Pay or go away: What would spammers do?
A penny for your thoughts would take on a new meaning if spammers were charged for every e-mail message they sent.

'Safe' levels of lead, cadmium may raise risk of peripheral artery disease
Blood levels of two metals - lead and cadmium - may increase the risk of peripheral artery disease - even at levels currently considered safe, according to research published in today's rapid access issue of Circulation: Journal of the American Heart Association.

Fuel efficiency stimulates use of lightweight materials in automobile industry
Lightweight materials may find exciting opportunities in the automotive industry as a means of increasing fuel efficiency.

Certain symptom patterns may provide clues for presence of ovarian tumors
Symptoms experienced by women that are more severe or frequent than expected and of recent occurrence warrant further diagnostic investigation because they are more likely to be associated with both benign (non-cancerous) and malignant (cancerous) ovarian masses, according to a study in the June 9 issue of The Journal of the American Medical Association (JAMA).

Secrets to life on Mars, predicting volcano eruption may be locked in tiny bubbles
By summer 2005, researchers in the Fluids Research Laboratory at Virginia Tech will be able to look for evidence of water on Mars by examining submicroscopic bubbles in martian meteorites, determine whether fluids and silicate melts trapped in volcanic rock can help predict future eruptions, and locate buried mineral deposits using data from surface rocks.

Nanotechnology pioneer slays 'grey goo' myths
Eric Drexler, known as the father of nanotechnology, today (Wednesday, 9th June 2004) publishes a paper that admits that self-replicating machines are not vital for large-scale molecular manufacture, and that nanotechnology-based fabrication can be thoroughly non-biological and inherently safe.

Study indicates early stage prostate cancer often develops into more aggressive disease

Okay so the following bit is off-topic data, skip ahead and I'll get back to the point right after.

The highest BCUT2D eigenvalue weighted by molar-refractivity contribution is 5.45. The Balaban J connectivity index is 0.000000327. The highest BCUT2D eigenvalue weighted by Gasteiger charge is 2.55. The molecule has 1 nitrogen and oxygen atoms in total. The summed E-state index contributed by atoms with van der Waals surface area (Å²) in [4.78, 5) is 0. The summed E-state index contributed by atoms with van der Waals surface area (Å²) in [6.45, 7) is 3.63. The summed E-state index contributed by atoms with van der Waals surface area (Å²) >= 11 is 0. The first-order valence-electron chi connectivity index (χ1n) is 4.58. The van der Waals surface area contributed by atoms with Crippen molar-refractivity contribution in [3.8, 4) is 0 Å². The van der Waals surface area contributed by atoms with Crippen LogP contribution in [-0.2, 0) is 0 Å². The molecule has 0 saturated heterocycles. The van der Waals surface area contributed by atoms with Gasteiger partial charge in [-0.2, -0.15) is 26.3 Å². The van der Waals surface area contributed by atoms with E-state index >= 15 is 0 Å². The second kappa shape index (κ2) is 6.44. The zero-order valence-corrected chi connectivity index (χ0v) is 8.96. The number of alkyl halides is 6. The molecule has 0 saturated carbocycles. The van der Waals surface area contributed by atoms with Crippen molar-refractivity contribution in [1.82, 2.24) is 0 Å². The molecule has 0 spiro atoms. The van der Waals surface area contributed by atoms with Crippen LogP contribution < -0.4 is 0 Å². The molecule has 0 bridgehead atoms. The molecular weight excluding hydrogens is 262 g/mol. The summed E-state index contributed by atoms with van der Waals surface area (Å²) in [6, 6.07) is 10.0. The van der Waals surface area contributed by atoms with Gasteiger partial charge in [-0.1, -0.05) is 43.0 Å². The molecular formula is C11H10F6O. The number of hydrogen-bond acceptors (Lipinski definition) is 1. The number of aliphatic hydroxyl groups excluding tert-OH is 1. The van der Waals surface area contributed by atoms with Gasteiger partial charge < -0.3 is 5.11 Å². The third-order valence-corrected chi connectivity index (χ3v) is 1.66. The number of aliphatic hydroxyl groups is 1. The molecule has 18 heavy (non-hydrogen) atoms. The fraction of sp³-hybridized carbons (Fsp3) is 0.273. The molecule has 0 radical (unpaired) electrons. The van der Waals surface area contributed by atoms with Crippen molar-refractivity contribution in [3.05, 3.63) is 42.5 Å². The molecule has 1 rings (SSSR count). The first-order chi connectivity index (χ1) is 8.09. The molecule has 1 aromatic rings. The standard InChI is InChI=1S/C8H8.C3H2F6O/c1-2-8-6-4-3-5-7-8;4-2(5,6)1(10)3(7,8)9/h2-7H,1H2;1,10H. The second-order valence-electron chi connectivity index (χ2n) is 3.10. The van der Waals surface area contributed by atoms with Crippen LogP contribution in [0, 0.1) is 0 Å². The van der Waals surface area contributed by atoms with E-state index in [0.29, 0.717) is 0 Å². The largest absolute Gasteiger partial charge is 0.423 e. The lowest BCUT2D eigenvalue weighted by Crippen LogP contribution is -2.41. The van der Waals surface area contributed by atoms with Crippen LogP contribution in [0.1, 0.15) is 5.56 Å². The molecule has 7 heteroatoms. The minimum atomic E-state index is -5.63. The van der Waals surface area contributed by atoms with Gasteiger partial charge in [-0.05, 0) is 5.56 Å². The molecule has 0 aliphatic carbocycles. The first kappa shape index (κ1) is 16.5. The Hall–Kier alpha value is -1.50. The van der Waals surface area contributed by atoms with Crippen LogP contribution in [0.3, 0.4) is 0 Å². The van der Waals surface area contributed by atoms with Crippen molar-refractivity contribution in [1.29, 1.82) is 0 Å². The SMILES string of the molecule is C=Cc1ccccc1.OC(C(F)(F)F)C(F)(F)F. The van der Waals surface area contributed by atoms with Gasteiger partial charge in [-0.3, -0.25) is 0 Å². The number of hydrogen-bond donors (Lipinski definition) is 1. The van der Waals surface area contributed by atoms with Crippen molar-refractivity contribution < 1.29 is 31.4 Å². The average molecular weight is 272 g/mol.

New findings from a long-term study of men with early-stage, initially untreated prostate cancer suggests that the risk of progression to more aggressive and lethal disease increases significantly in the long-term, according to a study published in the June 9 issue of The Journal of the American Medical Association (JAMA).

Key theory of galaxy formation no longer conflicts with observations
Astrophysicists led by the University of Chicago's Andrey Kravtsov have resolved an embarrassing contradiction between a favored theory of how galaxies form and what astronomers see in their telescopes.

Many cancer patients turn to complementary therapies for healing
People with cancer believe that it takes more than modern medicine to help them.

Los Alamos helps industry by simulating circuit failures from cosmic rays
Los Alamos researchers are using a proton accelerator to speed up potential circuit failure, battering circuits in a single hour with hundreds or thousands of years of the harmful neutrons created by cosmic rays.

Kangaroo hops in line for genome sequencing
The National Human Genome Research Institute (NHGRI), part of the National Institutes of Health (NIH), today announced a partnership with the Melbourne-based Australian Genome Research Facility Ltd.

Patient privacy at risk in hospitals' hallways, lobbies, cafeterias
New health communication research shows that casual conversations in hospital hallways and waiting rooms poses a threat to the confidentiality of patients' medical information.

Purdue mathematician claims proof for Riemann hypothesis
A Purdue University mathematician claims to have proven the Riemann hypothesis, often dubbed the greatest unsolved problem in mathematics.

New way to tally death risk for heart patients could ease worry
When patients go home from the hospital after a heart attack or chest pain episode, they often face an uncertain future and a lot of worry.